Jolyon Mitchell

Passion Plays: The Mysterious Revivals of Religious Drama

by Jolyon Mitchell, Professor of Communications, Arts and Religion at the University of Edinburgh

A review by John Davies 09 March 2018

This was more a presentation, using still images, maps, topic lists and  film extracts, than a formal lecture. There was much, mostly invited, audience participation as Professor Mitchell demonstrated a revival of mystery and passion plays, not only in Britain but in continental Europe, dating from the 1950s (Oberammergau was an exception, being much older, but, if I understood correctly, even this was a revival, albeit in 1634, of mediaeval plays from manuscripts
of the 15th and 16th centuries.) Professor Mitchell showed how this fifties development was preceded by Dorothy Sayers’ radio series The Man Born to be King (originally broadcast in 1941 -2) and elicited from the audience very interesting explanations of the revival of a tradition. One was that these revivals derived from Jungian theories of the collective unconscious, another that
deep myth was a need felt particularly after World War I and World War II with their attendant
horrors and this need was expressed not only by the renewal of mystery plays but by the revival of
Greek tragedy at the same time.
Professor Mitchell covered a large range of examples from small parish church performances, to the splendour of the York production (Lincoln was by no means omitted; perhaps our lecturer
would not have dared otherwise, with representatives of past and present casts in the audience).

His film examples included one in a United States prison where many of the actors were lifers and all African Americans. This, in particular, showed how participation could change character and
was tellingly titled “Cast the First Stone.” For many, in many communities, participation is an immersion in the gospel story, whether a permission to act, a bringing to life of existing church
experiences, an expression of contemporary communal griefs and sorrows, (the play at Port Talbot was an example as probably that in Edinburgh), or of other contemporary issues – war for example, or industrial decline.

Among the many reasons for participating which Professor Mitchell found in his on-the-hoof researches throughout Britain and beyond were the creating and preserving of communal memories, enjoying communal participation, promoting or reviving passionate belief, translating, carrying into the present, tradition in a particular place, embodying devotional action, trying out skittles, the pleasures of live performance for actors and audiences alike in a local or specific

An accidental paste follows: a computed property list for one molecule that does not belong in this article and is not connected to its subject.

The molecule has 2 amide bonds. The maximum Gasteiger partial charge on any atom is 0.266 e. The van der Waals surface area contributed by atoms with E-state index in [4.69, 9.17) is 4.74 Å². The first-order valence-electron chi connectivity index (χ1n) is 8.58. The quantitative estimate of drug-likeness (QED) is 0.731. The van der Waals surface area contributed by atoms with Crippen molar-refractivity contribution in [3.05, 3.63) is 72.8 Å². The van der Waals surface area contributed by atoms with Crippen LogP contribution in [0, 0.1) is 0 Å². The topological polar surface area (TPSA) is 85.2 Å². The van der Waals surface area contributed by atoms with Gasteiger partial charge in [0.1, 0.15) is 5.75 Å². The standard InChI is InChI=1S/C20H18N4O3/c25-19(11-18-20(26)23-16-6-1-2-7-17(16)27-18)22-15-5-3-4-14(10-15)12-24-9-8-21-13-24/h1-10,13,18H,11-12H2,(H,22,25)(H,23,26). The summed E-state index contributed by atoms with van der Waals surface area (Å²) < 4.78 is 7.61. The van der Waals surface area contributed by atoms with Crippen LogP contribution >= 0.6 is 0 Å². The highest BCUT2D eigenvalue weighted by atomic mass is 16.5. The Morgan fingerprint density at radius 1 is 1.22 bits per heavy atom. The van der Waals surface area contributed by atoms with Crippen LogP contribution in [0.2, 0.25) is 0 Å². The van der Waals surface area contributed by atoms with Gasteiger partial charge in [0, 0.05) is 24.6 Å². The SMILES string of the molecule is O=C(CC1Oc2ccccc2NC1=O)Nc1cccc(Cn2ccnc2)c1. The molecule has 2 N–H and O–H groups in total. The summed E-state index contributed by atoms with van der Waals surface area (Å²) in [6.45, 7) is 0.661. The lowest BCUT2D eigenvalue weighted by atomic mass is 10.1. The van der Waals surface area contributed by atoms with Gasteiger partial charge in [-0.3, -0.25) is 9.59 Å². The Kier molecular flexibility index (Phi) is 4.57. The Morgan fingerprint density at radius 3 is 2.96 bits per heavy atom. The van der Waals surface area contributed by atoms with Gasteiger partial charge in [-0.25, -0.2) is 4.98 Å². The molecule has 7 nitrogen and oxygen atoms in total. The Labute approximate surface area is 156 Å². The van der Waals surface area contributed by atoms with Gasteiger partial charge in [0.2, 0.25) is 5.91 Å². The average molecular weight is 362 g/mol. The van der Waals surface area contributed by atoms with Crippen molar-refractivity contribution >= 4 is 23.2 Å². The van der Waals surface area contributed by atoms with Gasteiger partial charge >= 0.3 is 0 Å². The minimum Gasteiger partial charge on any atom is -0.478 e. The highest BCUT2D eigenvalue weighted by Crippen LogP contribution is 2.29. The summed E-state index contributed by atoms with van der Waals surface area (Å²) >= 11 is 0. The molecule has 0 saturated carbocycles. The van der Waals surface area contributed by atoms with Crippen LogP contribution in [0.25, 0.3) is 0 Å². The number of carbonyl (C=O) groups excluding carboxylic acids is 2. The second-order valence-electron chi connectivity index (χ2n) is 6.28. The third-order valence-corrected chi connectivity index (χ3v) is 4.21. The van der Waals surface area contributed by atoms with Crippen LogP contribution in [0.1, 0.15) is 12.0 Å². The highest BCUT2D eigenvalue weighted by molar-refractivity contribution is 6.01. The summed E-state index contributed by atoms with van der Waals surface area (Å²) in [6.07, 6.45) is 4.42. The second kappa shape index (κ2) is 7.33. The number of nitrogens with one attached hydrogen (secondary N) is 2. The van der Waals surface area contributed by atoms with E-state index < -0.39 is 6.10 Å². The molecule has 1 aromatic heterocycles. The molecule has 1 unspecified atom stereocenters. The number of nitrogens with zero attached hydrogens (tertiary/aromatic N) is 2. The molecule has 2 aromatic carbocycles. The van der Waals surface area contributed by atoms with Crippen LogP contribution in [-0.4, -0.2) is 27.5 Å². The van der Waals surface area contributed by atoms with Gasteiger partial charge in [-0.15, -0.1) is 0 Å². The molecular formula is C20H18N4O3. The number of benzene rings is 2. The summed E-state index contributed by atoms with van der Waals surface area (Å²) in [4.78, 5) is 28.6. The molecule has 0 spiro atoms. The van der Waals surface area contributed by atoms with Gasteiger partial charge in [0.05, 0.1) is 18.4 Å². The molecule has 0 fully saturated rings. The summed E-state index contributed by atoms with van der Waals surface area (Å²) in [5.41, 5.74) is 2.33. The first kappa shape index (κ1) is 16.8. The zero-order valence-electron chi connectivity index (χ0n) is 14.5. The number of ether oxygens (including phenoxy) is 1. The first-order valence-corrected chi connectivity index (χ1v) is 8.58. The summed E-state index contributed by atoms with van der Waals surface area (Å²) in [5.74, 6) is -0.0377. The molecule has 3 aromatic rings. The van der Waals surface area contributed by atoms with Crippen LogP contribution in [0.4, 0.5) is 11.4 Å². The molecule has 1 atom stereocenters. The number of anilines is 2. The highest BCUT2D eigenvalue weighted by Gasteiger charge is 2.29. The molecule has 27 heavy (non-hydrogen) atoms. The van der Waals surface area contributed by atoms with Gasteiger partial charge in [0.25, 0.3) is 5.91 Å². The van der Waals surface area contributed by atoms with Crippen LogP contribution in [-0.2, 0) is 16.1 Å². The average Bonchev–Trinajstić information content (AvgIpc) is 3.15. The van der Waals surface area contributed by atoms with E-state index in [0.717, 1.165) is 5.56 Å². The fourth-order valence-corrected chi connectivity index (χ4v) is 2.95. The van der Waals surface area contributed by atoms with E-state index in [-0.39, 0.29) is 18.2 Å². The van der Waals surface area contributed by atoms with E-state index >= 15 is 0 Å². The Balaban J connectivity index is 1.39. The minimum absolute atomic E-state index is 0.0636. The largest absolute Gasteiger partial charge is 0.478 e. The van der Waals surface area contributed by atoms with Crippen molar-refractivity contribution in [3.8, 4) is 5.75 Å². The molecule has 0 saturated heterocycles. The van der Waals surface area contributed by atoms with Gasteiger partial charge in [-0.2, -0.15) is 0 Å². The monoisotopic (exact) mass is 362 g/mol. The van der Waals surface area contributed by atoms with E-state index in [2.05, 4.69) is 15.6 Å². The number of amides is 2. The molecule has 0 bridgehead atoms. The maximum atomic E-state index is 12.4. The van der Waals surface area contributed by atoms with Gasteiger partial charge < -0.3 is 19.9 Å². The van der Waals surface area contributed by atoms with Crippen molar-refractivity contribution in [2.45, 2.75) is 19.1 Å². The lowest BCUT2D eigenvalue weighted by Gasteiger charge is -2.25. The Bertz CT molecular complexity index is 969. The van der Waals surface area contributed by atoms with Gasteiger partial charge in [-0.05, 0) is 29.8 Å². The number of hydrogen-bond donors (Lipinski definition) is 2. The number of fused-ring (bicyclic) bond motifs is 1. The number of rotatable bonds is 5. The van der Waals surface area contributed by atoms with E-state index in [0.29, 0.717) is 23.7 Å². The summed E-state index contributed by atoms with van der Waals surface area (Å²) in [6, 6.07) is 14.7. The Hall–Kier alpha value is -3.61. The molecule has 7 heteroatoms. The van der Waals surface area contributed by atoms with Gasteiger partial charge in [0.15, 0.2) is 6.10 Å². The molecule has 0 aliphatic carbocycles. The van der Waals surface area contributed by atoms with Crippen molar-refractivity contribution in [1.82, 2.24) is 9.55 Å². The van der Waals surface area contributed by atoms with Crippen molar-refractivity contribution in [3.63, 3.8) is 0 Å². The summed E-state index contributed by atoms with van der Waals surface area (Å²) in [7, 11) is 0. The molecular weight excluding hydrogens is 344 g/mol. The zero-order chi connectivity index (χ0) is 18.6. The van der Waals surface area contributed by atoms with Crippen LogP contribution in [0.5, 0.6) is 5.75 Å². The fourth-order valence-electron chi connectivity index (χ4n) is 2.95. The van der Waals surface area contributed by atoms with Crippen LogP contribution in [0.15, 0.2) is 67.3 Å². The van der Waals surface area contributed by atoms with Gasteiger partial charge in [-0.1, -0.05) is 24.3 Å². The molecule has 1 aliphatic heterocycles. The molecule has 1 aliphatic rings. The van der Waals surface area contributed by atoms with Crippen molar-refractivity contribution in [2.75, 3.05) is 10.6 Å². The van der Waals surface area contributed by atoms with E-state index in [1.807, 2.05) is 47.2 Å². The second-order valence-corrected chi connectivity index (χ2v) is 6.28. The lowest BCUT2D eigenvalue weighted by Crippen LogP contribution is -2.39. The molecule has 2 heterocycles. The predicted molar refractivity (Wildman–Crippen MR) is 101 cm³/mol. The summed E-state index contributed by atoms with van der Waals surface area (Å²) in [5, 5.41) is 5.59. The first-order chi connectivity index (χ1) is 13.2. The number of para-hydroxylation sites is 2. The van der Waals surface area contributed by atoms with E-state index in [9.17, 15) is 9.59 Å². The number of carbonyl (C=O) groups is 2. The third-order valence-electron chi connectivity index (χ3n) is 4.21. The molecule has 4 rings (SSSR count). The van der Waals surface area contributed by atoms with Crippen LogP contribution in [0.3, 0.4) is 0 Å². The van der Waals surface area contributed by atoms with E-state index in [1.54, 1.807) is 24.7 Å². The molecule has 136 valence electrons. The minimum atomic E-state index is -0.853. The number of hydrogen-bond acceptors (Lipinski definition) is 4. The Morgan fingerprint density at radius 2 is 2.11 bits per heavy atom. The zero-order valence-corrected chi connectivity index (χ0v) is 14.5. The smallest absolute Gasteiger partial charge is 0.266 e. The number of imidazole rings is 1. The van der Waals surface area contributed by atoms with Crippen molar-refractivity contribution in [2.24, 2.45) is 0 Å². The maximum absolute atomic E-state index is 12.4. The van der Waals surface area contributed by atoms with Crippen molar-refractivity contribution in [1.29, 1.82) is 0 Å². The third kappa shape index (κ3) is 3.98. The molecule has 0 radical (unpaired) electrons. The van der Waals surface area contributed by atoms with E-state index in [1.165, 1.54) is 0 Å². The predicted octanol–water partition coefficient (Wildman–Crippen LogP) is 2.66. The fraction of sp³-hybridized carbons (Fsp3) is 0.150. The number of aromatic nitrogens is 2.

There were, one might say, extreme offshoots. Godspell and Jesus Christ Superstar were mentioned by audience members; at the other end Professor Mitchell referred to reenactments in the Philippines in which nails were actually driven into the hands of participants, dramatising and performing extreme penance within the Passion story.

So, we had a survey of what is going on rather than a history of passion plays . Mitchell’s emphasis was on multi-media performance, on locality and community, on varieties of production and meaning (in an aside, Professor Mitchell referred to the influence of Brecht and of the theatre of the Absurd in some earlier productions; might he have added Artaud and the theatre of cruelty?)

But where was the theology in all this? For me it was incarnational. In Lincoln (and elsewhere) a large group of people embody the Bible story and are recognised by the audience as simultaneously in role and as their everyday selves. This is always true of community, of amateur theatre but here I think the meaning is deeper. Whether individual cast members know it or not, they (and we, the audience) are all caught up in the cosmic and local story of Jesus of Nazareth
who is also local for us – as are all the other characters. The history, the mystery, become one and, through word, action and music, the salvation history of Lincoln is revealed.

This was a lively, unconventional experience for our theiological society.